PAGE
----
When Mr. Sandow first established his company, he says his goal was to compete with the major magazine publishers of the time by taking risks, "I never wanted to be that kind of company that got disrupted from the authority that we have in our space."

Now, he says Sandow is not only leading in the design space, but it’s disrupting the industry. 

“We have proven that we can save the average designer who uses Material Bank over three hours of work per week—that is a substantial amount of billable hours that we save. It’s why the industry has changed so quickly.”

Beyond that though, Material Bank is also disruptive to both Sandow’s advertising operations and the advertising industry in general, in a way that he’s OK with since it feeds back into his own business. He’s already seen partners pull back in that area. 

“This will end up hurting advertising because manufacturers’ bills are becoming giant and eventually they’re going to ask if they even need an ad if we’re delivering them a lead and handling the logistics. Part of this is a little disruptive, but I think you have to do this in this industry.”

And while an investment of this size is a risky move, especially for a company rooted in media and reliant on advertising, he says publishers need to be considering out-of-the-box thinking like this in order to not only be profitable, but to survive—which is something he is not currently witnessing in the industry.

“When I started, I was looking at these big companies as competitors and was thinking one day I’m going to grow to compete or be bigger than these guys. But today, there are no competitors and it’s not good,” he says. “It’s bad for the industry because people stop believing in print and magazines are producing 30-page magazines with $5 subscriptions and it hurts everybody.”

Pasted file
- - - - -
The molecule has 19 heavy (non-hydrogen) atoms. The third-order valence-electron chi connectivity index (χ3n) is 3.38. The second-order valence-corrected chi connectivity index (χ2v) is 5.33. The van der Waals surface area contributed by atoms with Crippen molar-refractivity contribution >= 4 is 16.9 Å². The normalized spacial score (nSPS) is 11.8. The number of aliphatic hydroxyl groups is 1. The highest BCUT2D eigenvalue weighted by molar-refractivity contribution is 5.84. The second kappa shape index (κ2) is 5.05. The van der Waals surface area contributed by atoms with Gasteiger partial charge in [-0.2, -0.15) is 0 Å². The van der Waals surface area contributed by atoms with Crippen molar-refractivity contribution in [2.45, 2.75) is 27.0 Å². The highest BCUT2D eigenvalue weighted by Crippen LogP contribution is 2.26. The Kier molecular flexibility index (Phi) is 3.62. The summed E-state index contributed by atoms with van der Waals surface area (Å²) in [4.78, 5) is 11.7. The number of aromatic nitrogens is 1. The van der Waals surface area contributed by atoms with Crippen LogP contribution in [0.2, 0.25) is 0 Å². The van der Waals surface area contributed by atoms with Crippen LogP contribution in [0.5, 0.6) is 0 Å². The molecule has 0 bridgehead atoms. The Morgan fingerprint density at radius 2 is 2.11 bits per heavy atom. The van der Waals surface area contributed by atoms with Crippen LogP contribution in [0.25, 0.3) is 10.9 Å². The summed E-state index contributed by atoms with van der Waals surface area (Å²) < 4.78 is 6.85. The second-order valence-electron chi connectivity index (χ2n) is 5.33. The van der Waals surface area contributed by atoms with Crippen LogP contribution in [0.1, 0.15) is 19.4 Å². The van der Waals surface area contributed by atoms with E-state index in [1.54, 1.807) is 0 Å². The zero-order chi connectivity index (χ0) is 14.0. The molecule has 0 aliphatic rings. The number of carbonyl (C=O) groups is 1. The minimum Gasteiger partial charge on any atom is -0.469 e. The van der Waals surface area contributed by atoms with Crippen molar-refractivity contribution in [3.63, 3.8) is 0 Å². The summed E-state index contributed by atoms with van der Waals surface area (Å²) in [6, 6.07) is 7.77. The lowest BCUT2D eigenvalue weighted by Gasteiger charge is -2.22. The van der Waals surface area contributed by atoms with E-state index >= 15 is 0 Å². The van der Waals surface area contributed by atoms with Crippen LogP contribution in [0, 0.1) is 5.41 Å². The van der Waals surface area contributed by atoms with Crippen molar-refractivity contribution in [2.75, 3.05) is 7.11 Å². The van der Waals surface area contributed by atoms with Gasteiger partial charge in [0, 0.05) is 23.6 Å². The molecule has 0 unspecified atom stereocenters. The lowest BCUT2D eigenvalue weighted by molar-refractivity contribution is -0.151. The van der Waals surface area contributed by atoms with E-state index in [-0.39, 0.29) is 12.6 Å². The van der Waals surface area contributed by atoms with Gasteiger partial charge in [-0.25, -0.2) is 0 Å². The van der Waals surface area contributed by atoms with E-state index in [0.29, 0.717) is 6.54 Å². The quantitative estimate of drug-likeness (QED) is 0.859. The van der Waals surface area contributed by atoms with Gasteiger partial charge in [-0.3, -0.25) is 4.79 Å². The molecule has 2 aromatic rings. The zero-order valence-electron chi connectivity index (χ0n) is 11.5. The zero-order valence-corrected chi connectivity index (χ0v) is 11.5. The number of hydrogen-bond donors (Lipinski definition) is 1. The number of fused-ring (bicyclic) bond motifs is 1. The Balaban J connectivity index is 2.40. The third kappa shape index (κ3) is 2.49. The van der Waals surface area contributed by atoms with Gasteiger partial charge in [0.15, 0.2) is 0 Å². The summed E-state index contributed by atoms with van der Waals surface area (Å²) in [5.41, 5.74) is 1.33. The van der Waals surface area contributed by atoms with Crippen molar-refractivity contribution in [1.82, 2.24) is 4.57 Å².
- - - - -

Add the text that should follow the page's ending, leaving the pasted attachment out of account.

The next steps for Material Bank that Sandow is currently beta testing is the Material Desk, a standalone, interactive touchscreen that will go in the offices of architecture firms that designers can use during their work day and order samples directly from it.

Additionally, Mr. Sandow is hoping to expand the Material Bank Lab—the digital platform brought to life that opened in Chicago this summer as a year-long pop-up—into a full-fledged store in a major city, which he says is an important way for designers to interact with the company.

And while non-traditional revenue streams like these allow Sandow to grow, Mr. Sandow says that the company still has a deep interest print and will be investing in the platform next year with new products. 

“The more of these kinds of things we do, the more we’re known as an innovator and a partner, not a place to run ads, because my god, I wouldn’t want to be a company today just surviving on selling print—it’s hard,” he continues. “We’re able to grow our business because companies are looking at us as partners and innovators.”